The Malik Report
by George Malik on 05/09/11 at 11:29 PM ET
I blame this all on Charlie Sheen. It’s as if we’re all personally upset that we have to worry about Fukushima, or Bin Laden, bigotry in hockey or even Jeremy Roenick having a hissy fit about a former teammate—in the words of Chris Chelios, when Roenick insisted that Chelios and Wings coach Mike Babcock couldn’t stand each other during the 2008 Western Conference Finals against Chicago, “J.R.‘s being J.R.”—and we’ve really gotten to the point of the season where the players are weary, the media’s jet-lagged, over-worked full of frayed nerves and running out of ideas for the stories they’re required to pump out on an all-too-immediate basis (some of the questions in post-game press conferences are jaw-droppingly doofy these days, but I can’t blame ‘em), and it seems like before speaking, we all might as well count to ten because there isn’t a slight too simple not to be blown up like ice shavings in Jimmy Howard’s face.
Today’s hockey snipe-fest that you may not have known about came after Team Canada defeated Sweden 3-2 at the World Championships. Canadian captain Rick Nash may or may not have left his feet to hit Mikael Backlund, and when Swedish journalist and kinda-sorta-blowhard Leif Boork tried to get into a rhetorical fight with Canadian coach Ken Hitchcock after the game, what serves for fireworks these days ensued, as noted by the Canadian Press’s Chris Johnston:
Hitchcock also displayed a fighting spirit during a heated post-game exchange with Leif Boork, a former Swedish national team coach who now writes a newspaper column. Boork felt Canadian captain Rick Nash delivered a blindside hit on Mikael Backlund late in the second period and Hitchcock didn’t agree with his assessment.
“I thought it was a good hit, you thought it was a bad hit, so ask another question — we’re not going to debate it,” Hitchcock said before walking out of the press conference.
Just like that, a tournament that had been off to a sleepy start felt like it had some intrigue. Next up for the Canadian team is a flight to Bratislava on Tuesday and a do-or-die game against the Russians at the Orange Arena on Thursday (TSN, 2:15 p.m. ET). Before then, they’ll learn if the IIHF wants to further discipline Nash for his huge open-ice hit on Backlund. The captain received a two-minute penalty for charging on the play and felt that it was sufficient punishment.
“I don’t know if I left my feet or what it was, but I might have a bit,” said Nash. “It’s tough to put people in that situation but he kind of just watched his pass and had his head down.”
Swedish coach Par Marts disagreed.
“I think the hit on Backlund should give him a game misconduct, it was a blindside hit,” he told reporters in Swedish. “I hope the IIHF disciplinary committee will review the hit.”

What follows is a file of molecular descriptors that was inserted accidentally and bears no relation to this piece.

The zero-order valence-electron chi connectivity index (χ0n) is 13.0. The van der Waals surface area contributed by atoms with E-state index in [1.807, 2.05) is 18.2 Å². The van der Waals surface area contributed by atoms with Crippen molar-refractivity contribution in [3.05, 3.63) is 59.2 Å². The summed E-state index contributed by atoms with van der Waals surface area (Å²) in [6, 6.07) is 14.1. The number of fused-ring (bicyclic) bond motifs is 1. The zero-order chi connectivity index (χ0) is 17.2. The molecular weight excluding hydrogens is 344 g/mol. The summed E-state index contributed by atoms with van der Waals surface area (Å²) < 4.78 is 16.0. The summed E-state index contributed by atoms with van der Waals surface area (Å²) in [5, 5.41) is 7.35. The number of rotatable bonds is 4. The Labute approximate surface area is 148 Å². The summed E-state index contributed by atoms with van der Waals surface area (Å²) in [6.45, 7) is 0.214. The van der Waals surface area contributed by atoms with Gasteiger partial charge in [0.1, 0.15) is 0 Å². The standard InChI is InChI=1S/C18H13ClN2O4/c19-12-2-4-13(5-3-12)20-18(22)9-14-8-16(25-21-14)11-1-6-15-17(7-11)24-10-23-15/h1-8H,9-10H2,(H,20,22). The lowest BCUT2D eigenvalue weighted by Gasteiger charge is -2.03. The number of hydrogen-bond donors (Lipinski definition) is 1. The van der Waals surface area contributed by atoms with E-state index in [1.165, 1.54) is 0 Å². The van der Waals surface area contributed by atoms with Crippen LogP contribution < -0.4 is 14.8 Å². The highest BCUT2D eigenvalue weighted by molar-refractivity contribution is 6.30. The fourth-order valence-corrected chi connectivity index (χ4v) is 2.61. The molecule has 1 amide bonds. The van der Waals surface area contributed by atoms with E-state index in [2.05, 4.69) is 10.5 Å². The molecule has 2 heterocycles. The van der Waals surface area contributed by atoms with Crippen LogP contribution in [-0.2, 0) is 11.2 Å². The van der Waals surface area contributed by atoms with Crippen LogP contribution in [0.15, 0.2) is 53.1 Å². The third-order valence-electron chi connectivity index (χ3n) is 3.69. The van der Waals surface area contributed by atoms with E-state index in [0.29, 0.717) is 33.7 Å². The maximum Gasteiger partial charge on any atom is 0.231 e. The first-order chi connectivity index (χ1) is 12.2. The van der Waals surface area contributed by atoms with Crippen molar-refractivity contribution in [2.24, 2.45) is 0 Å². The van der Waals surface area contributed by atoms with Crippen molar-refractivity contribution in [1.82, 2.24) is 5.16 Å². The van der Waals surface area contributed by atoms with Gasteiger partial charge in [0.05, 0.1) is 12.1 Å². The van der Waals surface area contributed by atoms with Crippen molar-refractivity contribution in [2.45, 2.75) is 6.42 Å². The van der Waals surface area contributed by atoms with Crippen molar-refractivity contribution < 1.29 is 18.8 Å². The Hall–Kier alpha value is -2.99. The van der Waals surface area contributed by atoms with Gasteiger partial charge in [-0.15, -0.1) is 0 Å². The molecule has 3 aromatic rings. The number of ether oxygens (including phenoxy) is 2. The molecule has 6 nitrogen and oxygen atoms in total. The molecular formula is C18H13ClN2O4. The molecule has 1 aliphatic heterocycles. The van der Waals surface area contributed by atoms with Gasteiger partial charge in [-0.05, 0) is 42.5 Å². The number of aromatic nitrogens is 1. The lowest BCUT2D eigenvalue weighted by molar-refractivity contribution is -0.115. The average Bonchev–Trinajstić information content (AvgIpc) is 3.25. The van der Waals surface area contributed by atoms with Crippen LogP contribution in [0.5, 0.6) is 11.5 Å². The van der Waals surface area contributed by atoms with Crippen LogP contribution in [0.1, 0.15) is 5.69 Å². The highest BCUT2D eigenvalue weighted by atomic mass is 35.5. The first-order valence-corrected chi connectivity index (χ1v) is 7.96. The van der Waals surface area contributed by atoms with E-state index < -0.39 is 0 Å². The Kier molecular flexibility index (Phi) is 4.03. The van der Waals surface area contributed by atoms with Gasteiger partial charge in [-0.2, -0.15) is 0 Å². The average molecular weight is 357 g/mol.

If you’re interested, Boork’s employer, Expressen, put the incident on its front page (be careful: as it’s a European tabloid newspaper at heart, some clicks might send you to pages that aren’t safe for North American work), and after Nash gave Mattias Ek the old, “I was finishing my check” line—or something similar to it, Ek reports that things got a little harrier than you’d think (and all of this is roughly translated):
Question: “Mr. Hitchcock, my name is Leif Boork, from Sweden. What did you think about Rick Nash’s check on Mikael Backlund?”
Ken Hitchcock: “It was a good check.”
Boork: “It was a hit the player couldn’t see [coming].”
Hitchcock: “I don’t think so.”
Boork: “I think so. Isn’t that a bad example for a team captain?”
Hitchock: “This is why you’re with the press and I’m a coach. I think it was a good check. You think it was a bad check. Next question. I’m not going to debate this.”
Boork: “Do you think that the disciplinary committee will look at the check?”
Hitchcock: “They can do whatever they want.”
Boork: “I think it sets a poor example when the team captain does that.”
Then Canada’s PR coordinator, Andre Brin, inserted himself into the duel and rebuked Boork.
Brin: “Are these questions or opinions, which one?” said Brin, sharply.
“What would [Hitchcock] have done if this happened to (Sidney) Crosby?”
Brin “Next question…No more questions from this gentleman.”
Boork: “So you’ll decide which questions I can ask?”
Brin: “I work for Team Canada. We’re done here. Thank you very much.”
Ken Hitchcock left his seat beside [team Sweden coach] Per Marts and left the press conference with the Canadian PR coordinator. A collection of stunned reporters had a story to write about before the World Championship playoffs start [on Tuesday].
Then Boork made the following statement to Expressen’s Ek and Lars Wiklund:
“It’s really unprofessional, you’d expect one of the world’s best hockey countries to be able to handle critical questions, but they apparently can’t.”
No word as to whether anybody stamped their feet and said, “I’m rubber and you’re glue,” nor was there much discussion about the actual hit after the Hitchcock-Boork exchange.
Hockey in May…Again, I blame this on Charlie Sheen.
And we all need a time-out, if not a nap or three, so that we can calm down and keep our focus on what happens on the ice, because that’s what matters.
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The Malik Report is a destination for all things Red Wings-related. I offer biased, perhaps unprofessional-at-times and verbose coverage of my favorite team, their prospects and developmental affiliates. I've joined the Kukla's Korner family with five years of blogging under my belt, and I hope you'll find almost everything you need to follow your Red Wings at a place where all opinions are created equal and we're all friends, talking about hockey and the team we love to follow.